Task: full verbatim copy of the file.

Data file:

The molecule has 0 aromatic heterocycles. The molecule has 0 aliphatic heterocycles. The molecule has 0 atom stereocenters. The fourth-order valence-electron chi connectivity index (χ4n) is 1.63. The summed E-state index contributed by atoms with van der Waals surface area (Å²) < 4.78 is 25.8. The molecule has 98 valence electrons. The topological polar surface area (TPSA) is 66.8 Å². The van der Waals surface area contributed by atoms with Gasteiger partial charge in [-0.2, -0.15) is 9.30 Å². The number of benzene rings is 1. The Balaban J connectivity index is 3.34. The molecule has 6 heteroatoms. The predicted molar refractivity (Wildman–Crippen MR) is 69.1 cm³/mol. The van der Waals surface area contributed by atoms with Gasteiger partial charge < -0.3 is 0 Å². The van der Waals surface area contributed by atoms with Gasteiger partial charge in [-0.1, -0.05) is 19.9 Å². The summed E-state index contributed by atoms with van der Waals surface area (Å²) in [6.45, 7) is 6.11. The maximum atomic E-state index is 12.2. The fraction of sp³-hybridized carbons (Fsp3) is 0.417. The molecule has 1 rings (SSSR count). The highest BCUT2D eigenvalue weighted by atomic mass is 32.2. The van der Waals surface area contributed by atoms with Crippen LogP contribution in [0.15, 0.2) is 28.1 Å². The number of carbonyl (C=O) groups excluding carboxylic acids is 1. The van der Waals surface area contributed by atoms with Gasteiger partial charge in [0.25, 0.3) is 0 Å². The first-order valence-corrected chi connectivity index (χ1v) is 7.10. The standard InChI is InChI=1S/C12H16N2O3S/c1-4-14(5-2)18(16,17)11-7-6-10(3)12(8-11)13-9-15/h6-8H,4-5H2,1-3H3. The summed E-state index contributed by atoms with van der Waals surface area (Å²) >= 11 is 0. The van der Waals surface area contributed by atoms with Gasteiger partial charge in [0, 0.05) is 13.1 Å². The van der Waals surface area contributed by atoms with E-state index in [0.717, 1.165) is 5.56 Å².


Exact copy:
The molecule has 0 aromatic heterocycles. The molecule has 0 aliphatic heterocycles. The molecule has 0 atom stereocenters. The fourth-order valence-electron chi connectivity index (χ4n) is 1.63. The summed E-state index contributed by atoms with van der Waals surface area (Å²) < 4.78 is 25.8. The molecule has 98 valence electrons. The topological polar surface area (TPSA) is 66.8 Å². The van der Waals surface area contributed by atoms with Gasteiger partial charge in [-0.2, -0.15) is 9.30 Å². The number of benzene rings is 1. The Balaban J connectivity index is 3.34. The molecule has 6 heteroatoms. The predicted molar refractivity (Wildman–Crippen MR) is 69.1 cm³/mol. The van der Waals surface area contributed by atoms with Gasteiger partial charge < -0.3 is 0 Å². The van der Waals surface area contributed by atoms with Gasteiger partial charge in [-0.1, -0.05) is 19.9 Å². The summed E-state index contributed by atoms with van der Waals surface area (Å²) in [6.45, 7) is 6.11. The maximum atomic E-state index is 12.2. The fraction of sp³-hybridized carbons (Fsp3) is 0.417. The molecule has 1 rings (SSSR count). The highest BCUT2D eigenvalue weighted by atomic mass is 32.2. The van der Waals surface area contributed by atoms with Crippen LogP contribution in [0.15, 0.2) is 28.1 Å². The number of carbonyl (C=O) groups excluding carboxylic acids is 1. The van der Waals surface area contributed by atoms with Gasteiger partial charge in [0.25, 0.3) is 0 Å². The first-order valence-corrected chi connectivity index (χ1v) is 7.10. The standard InChI is InChI=1S/C12H16N2O3S/c1-4-14(5-2)18(16,17)11-7-6-10(3)12(8-11)13-9-15/h6-8H,4-5H2,1-3H3. The summed E-state index contributed by atoms with van der Waals surface area (Å²) >= 11 is 0. The van der Waals surface area contributed by atoms with Gasteiger partial charge in [0, 0.05) is 13.1 Å². The van der Waals surface area contributed by atoms with E-state index in [0.717, 1.165) is 5.56 Å².